Symbiotic Supramolecular Chemistry - The Development of Smart Soaps

White, Lisa-Jane (2018) Symbiotic Supramolecular Chemistry - The Development of Smart Soaps. Master of Science by Research (MScRes) thesis, University of Kent,. (Access to this publication is currently restricted. You may be able to access a copy if URLs are provided)

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Supramolecular chemistry is continually being explored, applied and expanded in many countries all over the world. The complexity of this area of science means that it is continually researched. This study has demonstrated the importance of the self-assembly between surfactants structures and supramolecular aggregation. Within this thesis the design, synthesis, characterization and binding properties of five amphiphilic molecules are discussed. These molecules were investigated in the gaseous phase, solid and solution states by a variety of complementary analytical techniques with the results demonstrating that the anionic monomers have a propensity to self-associate into a variety of aggregated species. A selection of 1H and DOSY NMR experiments were conducted in DMSO-d6, providing evidence that these molecules tend to form dimeric rather than larger aggregated species. The presence of hydrogen bonding was further confirmed by 1H NMR self-association studies, showing a down field change in chemical shift due to both the urea NH. The data when fitted to dimerization/Equal K (EK) binding model showed that the dimerization constant increases in line with the increase of aromatic substituents. By direct observation it was established that the sulfonate-anion molecules self-associated through intermolecular hydrogen bonds to form aggregated species of either irregular or spherical shape in solution. The size and type of these species was both concentration, and solute dependent. CMC values and dimerization constants correlated well with the computationally derived Emax and Emin values, giving preliminary evidence that self-association properties may be predicted by low level computational modelling methods. This innovative, cohesive branch of supramolecular chemistry will revolutionise the study and scope of non-covalent interactions beyond the molecule.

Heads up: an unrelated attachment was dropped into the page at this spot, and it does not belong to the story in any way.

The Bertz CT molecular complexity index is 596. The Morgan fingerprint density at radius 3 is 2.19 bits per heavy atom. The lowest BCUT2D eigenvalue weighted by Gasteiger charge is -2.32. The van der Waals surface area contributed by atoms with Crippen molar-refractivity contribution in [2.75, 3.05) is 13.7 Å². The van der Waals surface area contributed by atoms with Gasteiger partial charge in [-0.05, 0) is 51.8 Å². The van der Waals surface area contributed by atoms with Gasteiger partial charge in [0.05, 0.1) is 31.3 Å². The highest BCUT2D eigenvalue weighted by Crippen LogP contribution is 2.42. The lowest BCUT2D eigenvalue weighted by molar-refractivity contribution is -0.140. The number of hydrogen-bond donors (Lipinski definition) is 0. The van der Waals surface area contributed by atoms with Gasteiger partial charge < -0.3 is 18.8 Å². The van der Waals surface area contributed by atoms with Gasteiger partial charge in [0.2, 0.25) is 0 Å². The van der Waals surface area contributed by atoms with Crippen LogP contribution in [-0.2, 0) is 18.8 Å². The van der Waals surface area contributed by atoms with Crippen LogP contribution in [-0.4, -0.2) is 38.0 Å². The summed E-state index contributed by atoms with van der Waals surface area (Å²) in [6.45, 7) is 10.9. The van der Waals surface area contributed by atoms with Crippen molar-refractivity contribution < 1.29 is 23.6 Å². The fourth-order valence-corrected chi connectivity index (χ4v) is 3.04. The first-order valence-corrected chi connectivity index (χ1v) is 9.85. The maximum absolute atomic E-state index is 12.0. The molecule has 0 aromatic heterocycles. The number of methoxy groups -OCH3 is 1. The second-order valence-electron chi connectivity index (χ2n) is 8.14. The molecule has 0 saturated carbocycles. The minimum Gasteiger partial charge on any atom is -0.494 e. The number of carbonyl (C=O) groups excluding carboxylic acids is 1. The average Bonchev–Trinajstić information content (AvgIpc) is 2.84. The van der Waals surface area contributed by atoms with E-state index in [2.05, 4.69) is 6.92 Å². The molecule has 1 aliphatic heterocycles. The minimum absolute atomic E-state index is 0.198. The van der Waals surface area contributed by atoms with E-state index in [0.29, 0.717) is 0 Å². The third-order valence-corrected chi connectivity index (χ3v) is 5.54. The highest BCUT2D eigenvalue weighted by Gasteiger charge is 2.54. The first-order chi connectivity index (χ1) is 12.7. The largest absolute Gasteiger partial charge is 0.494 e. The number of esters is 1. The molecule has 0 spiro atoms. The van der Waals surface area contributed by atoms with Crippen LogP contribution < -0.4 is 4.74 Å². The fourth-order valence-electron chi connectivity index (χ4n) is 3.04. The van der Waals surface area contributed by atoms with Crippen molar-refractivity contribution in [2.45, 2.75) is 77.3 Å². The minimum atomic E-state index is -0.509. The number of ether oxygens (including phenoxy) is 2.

Item Type: Thesis (Master of Science by Research (MScRes))
Thesis advisor: Hiscock, Jennifer
Thesis advisor: Clark, Ewan
Uncontrolled keywords: Intermolecular, Intramolecular, Self-association, Aggregate, Hydrogen bonding, Non-covalent interactions, amphiphilic, Surfactant
Divisions: Faculties > Sciences > School of Physical Sciences
SWORD Depositor: System Moodle
Depositing User: System Moodle
Date Deposited: 05 Apr 2018 10:12 UTC
Last Modified: 29 May 2019 20:26 UTC
Resource URI: (The current URI for this page, for reference purposes)
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